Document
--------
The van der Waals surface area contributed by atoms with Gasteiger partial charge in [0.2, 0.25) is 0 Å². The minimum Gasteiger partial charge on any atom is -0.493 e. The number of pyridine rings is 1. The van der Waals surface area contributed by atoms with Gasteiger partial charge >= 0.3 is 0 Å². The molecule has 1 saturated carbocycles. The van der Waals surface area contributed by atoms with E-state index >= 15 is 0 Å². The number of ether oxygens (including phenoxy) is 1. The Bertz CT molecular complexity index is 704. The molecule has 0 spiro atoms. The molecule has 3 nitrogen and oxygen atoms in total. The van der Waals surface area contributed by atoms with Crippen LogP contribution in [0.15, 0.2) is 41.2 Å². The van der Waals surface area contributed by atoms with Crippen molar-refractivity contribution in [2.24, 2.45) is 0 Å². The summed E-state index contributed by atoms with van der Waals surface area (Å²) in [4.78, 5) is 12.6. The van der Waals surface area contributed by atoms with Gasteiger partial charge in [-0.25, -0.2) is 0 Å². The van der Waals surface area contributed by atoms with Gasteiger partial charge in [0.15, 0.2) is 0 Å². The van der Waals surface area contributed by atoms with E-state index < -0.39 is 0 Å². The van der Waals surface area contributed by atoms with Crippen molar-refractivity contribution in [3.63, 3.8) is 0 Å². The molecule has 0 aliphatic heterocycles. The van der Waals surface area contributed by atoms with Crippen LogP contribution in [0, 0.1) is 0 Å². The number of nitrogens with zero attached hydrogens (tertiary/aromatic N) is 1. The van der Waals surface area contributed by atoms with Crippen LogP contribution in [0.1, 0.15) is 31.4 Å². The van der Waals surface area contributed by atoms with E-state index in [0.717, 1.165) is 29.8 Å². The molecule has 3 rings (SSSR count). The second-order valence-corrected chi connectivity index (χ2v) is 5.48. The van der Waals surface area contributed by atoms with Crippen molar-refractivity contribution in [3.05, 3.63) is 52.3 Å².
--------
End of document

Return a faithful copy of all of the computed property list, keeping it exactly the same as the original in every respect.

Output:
The van der Waals surface area contributed by atoms with Gasteiger partial charge in [0.2, 0.25) is 0 Å². The minimum Gasteiger partial charge on any atom is -0.493 e. The number of pyridine rings is 1. The van der Waals surface area contributed by atoms with Gasteiger partial charge >= 0.3 is 0 Å². The molecule has 1 saturated carbocycles. The van der Waals surface area contributed by atoms with E-state index >= 15 is 0 Å². The number of ether oxygens (including phenoxy) is 1. The Bertz CT molecular complexity index is 704. The molecule has 0 spiro atoms. The molecule has 3 nitrogen and oxygen atoms in total. The van der Waals surface area contributed by atoms with Crippen LogP contribution in [0.15, 0.2) is 41.2 Å². The van der Waals surface area contributed by atoms with Crippen molar-refractivity contribution in [2.24, 2.45) is 0 Å². The summed E-state index contributed by atoms with van der Waals surface area (Å²) in [4.78, 5) is 12.6. The van der Waals surface area contributed by atoms with Gasteiger partial charge in [-0.25, -0.2) is 0 Å². The van der Waals surface area contributed by atoms with Gasteiger partial charge in [0.15, 0.2) is 0 Å². The van der Waals surface area contributed by atoms with E-state index < -0.39 is 0 Å². The van der Waals surface area contributed by atoms with Crippen molar-refractivity contribution in [3.63, 3.8) is 0 Å². The molecule has 0 aliphatic heterocycles. The van der Waals surface area contributed by atoms with Crippen LogP contribution in [0, 0.1) is 0 Å². The number of nitrogens with zero attached hydrogens (tertiary/aromatic N) is 1. The van der Waals surface area contributed by atoms with Crippen LogP contribution in [0.1, 0.15) is 31.4 Å². The van der Waals surface area contributed by atoms with E-state index in [0.717, 1.165) is 29.8 Å². The molecule has 3 rings (SSSR count). The second-order valence-corrected chi connectivity index (χ2v) is 5.48. The van der Waals surface area contributed by atoms with Crippen molar-refractivity contribution in [3.05, 3.63) is 52.3 Å².